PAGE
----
F.B. Oscar’s Opens in South Downtown

Frequenters of the 18th Street and Boston Avenue hot night spot have a new stop to add to their pub crawls. Tulsa’s first gastropub, F.B. Oscar’s, opened at 1738 S. Boston Ave. in late June.
The first buzz about gastropubs came during the 1990s in England, and they are now all the rage on the U.S. coasts. The idea combines high-end food with a pub atmosphere with a focus on beer.
“The whole concept is, good quality food with good service in a casual atmosphere,” said Eli Huff, co-owner and executive chef at Oscar’s.
Huff and his business partner Erin Hardwick named the restaurant after their labradoodle, Oscar. The F.B. stands for Frank Before, the name of their older canine friend.
The menu is modern American, featuring flavors from across the states like those influenced by Latin, French, Asian, German, Cajun, Italian and Green cuisine.
“We have everything,” Huff said. “America’s chefs are really pushing the envelope by basically just being open. You can do a fried chicken, and then you can put goat cheese in the mashed potatoes; you can do fried chicken with waffles, which is crazy, but it’s a southern classic.
“If you look at a modern menu with any chef right now, east coast or west coast, you’ll see a hangar steak, which is a cut no one else has in town – but, you’ll see it with French fries – you know, the old pommes frites, like the French do. Then you’ll also see mayonnaises being infused with wasabi. It’s just what everybody is doing.”
Stars of the menu, which will change seasonally, include house-made chorizo and mozzarella cheese, along with menu items like Tomato Pesto Panzanella (lunch menu, $8), Hangar Steak and Frites (dinner menu, $22), and Grilled Teriyaki Salmon (dinner menu, $17). The average ticket is $30, which includes an appetizer, entrée, drink and dessert. Huff expects first-year sales will total $1.5 million.
The beer menu features 20 labels on tap, with about 10 bottles and 20 wines by the glass. Boulevard Smokestacks, “which are huge, bad-ass beers,” Huff said, and Foster’s oil cans “for fun,” along with Marshall Brewing Co’s Atlas India Pale Ale and Sundown Wheat, are top offerings.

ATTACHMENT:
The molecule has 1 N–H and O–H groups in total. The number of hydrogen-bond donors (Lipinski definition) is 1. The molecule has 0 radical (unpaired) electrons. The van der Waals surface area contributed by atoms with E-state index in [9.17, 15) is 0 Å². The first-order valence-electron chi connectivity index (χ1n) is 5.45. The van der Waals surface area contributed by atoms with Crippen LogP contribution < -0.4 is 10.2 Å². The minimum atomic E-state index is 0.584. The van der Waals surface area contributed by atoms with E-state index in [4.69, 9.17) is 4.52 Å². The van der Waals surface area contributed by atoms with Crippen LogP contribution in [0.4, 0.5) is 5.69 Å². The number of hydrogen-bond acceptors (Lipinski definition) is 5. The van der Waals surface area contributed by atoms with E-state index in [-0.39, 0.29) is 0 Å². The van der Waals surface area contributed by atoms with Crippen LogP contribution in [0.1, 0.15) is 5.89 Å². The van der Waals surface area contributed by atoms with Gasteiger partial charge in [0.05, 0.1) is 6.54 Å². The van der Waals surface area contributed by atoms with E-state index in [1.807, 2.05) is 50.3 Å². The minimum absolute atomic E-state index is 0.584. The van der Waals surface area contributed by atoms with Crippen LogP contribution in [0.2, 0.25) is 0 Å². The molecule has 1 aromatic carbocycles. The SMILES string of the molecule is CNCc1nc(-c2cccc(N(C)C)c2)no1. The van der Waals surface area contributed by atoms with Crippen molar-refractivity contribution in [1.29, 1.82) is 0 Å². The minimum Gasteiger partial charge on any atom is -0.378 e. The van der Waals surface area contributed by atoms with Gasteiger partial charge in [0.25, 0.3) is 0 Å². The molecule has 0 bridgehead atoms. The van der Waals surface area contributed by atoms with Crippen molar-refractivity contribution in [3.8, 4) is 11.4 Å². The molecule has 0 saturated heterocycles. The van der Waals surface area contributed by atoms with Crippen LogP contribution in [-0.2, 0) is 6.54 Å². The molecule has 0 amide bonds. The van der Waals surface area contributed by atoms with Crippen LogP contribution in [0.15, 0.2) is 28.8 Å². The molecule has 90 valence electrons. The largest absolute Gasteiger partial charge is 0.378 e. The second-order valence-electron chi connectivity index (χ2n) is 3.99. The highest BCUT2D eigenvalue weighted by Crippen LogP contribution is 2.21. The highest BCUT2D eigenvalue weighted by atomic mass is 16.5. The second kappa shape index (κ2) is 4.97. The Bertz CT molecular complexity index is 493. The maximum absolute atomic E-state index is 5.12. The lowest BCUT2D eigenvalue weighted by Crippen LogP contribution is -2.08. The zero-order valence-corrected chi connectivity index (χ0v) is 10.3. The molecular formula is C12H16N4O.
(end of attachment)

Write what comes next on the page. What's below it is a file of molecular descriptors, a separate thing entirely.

“I picked all the beers according to what I like to drink,” he said. “I’m going to start pairing food with beer, too. I’m going to do a small menu, and it will feature five seasonal beers and five items on the menu they will go with. Then we’ll start doing beer tastings.”
“I’m a beer drinker, and all my friends are beer drinkers. To have a chef who is a beer drinker who has his own restaurants, you really get to play.”
More than Huff finding the south downtown spot for his restaurant, it found him.
“We’d had two other concepts downtown at the old Finales. They were already done, and I was about to sign the lease. We were going to do a two-in-one, but it was just too big. I was driving down about a week before I was going to sign a lease with [Michael] Sager, and I saw the for-lease sign come up here.”
“I had no idea what I wanted to do. Grills had been done, bistros have been done, cafés have been done.”
“My whole thing was originality – everything about it, the food, the design. The bar has all those taps in it, but I want to focus on the food. The only thing I could think of in that aspect was a gastropub.”
“We’re an American gastropub,” Huff added. “What we’re bringing to the American side of the gastropub is high-quality food, high-quality service, bar atmosphere – pub, a public house – and the fourth thing, which is modern American design.”
The dining room, which can seat 130 with room for 240 for nights when there is live music, features a mix of stainless steel in the lights and chairs, reused flooring and wainscoting and updated booths and décor. Hardwick is an architectural designer by trade, and the dining room design was a labor of love.
“We’ve always wanted to do this,” Huff said. “We wrestled about a lot of things. We wanted to keep the history. It was a real negotiating process.”
Hardwick has designed dining rooms for Michael Fusco at his Riverside Grille as well as Tim Inman for the redesign of Stonehorse Café.
The space is just down the sidewalk from Huff’s first executive chef job seven years ago at Crave, now occupied by D’alesandro’s. Huff has also served time at Flavor’s, Bodean’s, Stonehorse Café and Tsunami.
Oscar’s has been luring a variety of diners.
“Our lunches are suits – we get a ton of business people in here. Next to them, you’ll see people with shorts on, who just woke up, hungover, who bartend. We want to keep it open enough to where everybody is welcome.”
Lunch is available Monday-Friday from 11 a.m.-2 p.m.; the dining room is open until 11 p.m. Monday-Wednesday and the bar is open until 2 a.m. Thursday and Friday. Saturday hours are 4 p.m. to 2 a.m. Oscar’s will eventually offer a late-night menu, as well.

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